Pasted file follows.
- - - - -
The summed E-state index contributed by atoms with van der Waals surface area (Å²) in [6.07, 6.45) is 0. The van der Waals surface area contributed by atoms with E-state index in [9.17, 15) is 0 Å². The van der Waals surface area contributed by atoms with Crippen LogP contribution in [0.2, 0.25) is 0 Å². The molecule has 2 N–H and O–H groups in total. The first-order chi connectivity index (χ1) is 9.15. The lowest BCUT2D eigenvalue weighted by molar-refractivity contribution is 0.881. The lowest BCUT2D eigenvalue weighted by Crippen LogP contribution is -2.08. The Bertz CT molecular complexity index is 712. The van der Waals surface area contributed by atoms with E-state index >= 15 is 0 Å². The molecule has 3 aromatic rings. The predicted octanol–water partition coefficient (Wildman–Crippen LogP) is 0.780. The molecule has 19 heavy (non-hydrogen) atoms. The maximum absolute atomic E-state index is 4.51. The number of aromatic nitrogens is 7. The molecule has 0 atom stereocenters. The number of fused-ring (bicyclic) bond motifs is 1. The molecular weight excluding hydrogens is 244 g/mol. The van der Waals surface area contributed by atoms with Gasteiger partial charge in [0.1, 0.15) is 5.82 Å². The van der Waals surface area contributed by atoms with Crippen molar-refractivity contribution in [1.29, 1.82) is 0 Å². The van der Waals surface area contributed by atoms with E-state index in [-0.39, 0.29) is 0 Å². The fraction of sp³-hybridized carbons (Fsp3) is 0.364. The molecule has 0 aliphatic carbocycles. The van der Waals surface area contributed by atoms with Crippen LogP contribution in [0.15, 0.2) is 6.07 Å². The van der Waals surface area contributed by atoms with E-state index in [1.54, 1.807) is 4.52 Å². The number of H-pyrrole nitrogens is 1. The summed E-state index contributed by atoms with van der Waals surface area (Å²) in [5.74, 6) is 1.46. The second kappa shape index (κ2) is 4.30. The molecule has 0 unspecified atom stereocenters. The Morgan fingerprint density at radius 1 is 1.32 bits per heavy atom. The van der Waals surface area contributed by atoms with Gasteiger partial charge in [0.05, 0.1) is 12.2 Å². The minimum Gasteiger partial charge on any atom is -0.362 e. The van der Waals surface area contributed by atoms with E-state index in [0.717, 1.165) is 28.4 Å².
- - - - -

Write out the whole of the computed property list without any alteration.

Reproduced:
The summed E-state index contributed by atoms with van der Waals surface area (Å²) in [6.07, 6.45) is 0. The van der Waals surface area contributed by atoms with E-state index in [9.17, 15) is 0 Å². The van der Waals surface area contributed by atoms with Crippen LogP contribution in [0.2, 0.25) is 0 Å². The molecule has 2 N–H and O–H groups in total. The first-order chi connectivity index (χ1) is 9.15. The lowest BCUT2D eigenvalue weighted by molar-refractivity contribution is 0.881. The lowest BCUT2D eigenvalue weighted by Crippen LogP contribution is -2.08. The Bertz CT molecular complexity index is 712. The van der Waals surface area contributed by atoms with E-state index >= 15 is 0 Å². The molecule has 3 aromatic rings. The predicted octanol–water partition coefficient (Wildman–Crippen LogP) is 0.780. The molecule has 19 heavy (non-hydrogen) atoms. The maximum absolute atomic E-state index is 4.51. The number of aromatic nitrogens is 7. The molecule has 0 atom stereocenters. The number of fused-ring (bicyclic) bond motifs is 1. The molecular weight excluding hydrogens is 244 g/mol. The van der Waals surface area contributed by atoms with Gasteiger partial charge in [0.1, 0.15) is 5.82 Å². The van der Waals surface area contributed by atoms with Crippen molar-refractivity contribution in [1.29, 1.82) is 0 Å². The van der Waals surface area contributed by atoms with E-state index in [-0.39, 0.29) is 0 Å². The fraction of sp³-hybridized carbons (Fsp3) is 0.364. The molecule has 0 aliphatic carbocycles. The van der Waals surface area contributed by atoms with Crippen LogP contribution in [0.15, 0.2) is 6.07 Å². The van der Waals surface area contributed by atoms with E-state index in [1.54, 1.807) is 4.52 Å². The number of H-pyrrole nitrogens is 1. The summed E-state index contributed by atoms with van der Waals surface area (Å²) in [5.74, 6) is 1.46. The second kappa shape index (κ2) is 4.30. The molecule has 0 unspecified atom stereocenters. The Morgan fingerprint density at radius 1 is 1.32 bits per heavy atom. The van der Waals surface area contributed by atoms with Gasteiger partial charge in [0.05, 0.1) is 12.2 Å². The minimum Gasteiger partial charge on any atom is -0.362 e. The van der Waals surface area contributed by atoms with E-state index in [0.717, 1.165) is 28.4 Å².